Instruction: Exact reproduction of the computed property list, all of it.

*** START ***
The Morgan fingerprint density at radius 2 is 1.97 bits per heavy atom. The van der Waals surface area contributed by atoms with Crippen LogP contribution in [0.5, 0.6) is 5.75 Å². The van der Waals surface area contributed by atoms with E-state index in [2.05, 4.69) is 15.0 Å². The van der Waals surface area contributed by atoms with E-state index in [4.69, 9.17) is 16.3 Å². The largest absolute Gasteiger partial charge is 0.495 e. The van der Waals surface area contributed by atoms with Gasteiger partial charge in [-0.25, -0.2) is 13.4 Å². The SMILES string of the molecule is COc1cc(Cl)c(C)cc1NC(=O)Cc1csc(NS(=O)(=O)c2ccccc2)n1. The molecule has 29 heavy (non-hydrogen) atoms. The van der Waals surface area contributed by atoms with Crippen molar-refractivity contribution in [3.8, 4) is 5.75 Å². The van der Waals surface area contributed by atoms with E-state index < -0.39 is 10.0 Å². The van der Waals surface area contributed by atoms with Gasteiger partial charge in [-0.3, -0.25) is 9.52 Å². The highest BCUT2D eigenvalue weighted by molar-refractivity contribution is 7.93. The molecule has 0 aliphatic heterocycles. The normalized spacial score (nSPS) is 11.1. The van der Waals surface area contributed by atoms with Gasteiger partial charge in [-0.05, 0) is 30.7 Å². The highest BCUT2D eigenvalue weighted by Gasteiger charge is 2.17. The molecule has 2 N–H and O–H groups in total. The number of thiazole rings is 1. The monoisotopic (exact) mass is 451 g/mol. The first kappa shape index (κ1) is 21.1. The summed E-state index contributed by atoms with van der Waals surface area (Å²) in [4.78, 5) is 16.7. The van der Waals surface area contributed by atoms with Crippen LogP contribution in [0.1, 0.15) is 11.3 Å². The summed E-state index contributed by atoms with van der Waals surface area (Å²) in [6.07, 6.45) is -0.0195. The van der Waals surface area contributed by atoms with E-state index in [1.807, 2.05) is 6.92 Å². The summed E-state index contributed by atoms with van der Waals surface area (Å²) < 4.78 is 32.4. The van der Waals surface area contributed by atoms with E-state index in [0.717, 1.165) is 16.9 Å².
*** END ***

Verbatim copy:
The Morgan fingerprint density at radius 2 is 1.97 bits per heavy atom. The van der Waals surface area contributed by atoms with Crippen LogP contribution in [0.5, 0.6) is 5.75 Å². The van der Waals surface area contributed by atoms with E-state index in [2.05, 4.69) is 15.0 Å². The van der Waals surface area contributed by atoms with E-state index in [4.69, 9.17) is 16.3 Å². The largest absolute Gasteiger partial charge is 0.495 e. The van der Waals surface area contributed by atoms with Gasteiger partial charge in [-0.25, -0.2) is 13.4 Å². The SMILES string of the molecule is COc1cc(Cl)c(C)cc1NC(=O)Cc1csc(NS(=O)(=O)c2ccccc2)n1. The molecule has 29 heavy (non-hydrogen) atoms. The van der Waals surface area contributed by atoms with Crippen molar-refractivity contribution in [3.8, 4) is 5.75 Å². The van der Waals surface area contributed by atoms with E-state index < -0.39 is 10.0 Å². The van der Waals surface area contributed by atoms with Gasteiger partial charge in [-0.3, -0.25) is 9.52 Å². The highest BCUT2D eigenvalue weighted by molar-refractivity contribution is 7.93. The molecule has 0 aliphatic heterocycles. The normalized spacial score (nSPS) is 11.1. The van der Waals surface area contributed by atoms with Gasteiger partial charge in [-0.05, 0) is 30.7 Å². The highest BCUT2D eigenvalue weighted by Gasteiger charge is 2.17. The molecule has 2 N–H and O–H groups in total. The number of thiazole rings is 1. The monoisotopic (exact) mass is 451 g/mol. The first kappa shape index (κ1) is 21.1. The summed E-state index contributed by atoms with van der Waals surface area (Å²) in [4.78, 5) is 16.7. The van der Waals surface area contributed by atoms with Crippen LogP contribution in [0.1, 0.15) is 11.3 Å². The summed E-state index contributed by atoms with van der Waals surface area (Å²) in [6.07, 6.45) is -0.0195. The van der Waals surface area contributed by atoms with E-state index in [1.807, 2.05) is 6.92 Å². The summed E-state index contributed by atoms with van der Waals surface area (Å²) < 4.78 is 32.4. The van der Waals surface area contributed by atoms with E-state index in [0.717, 1.165) is 16.9 Å².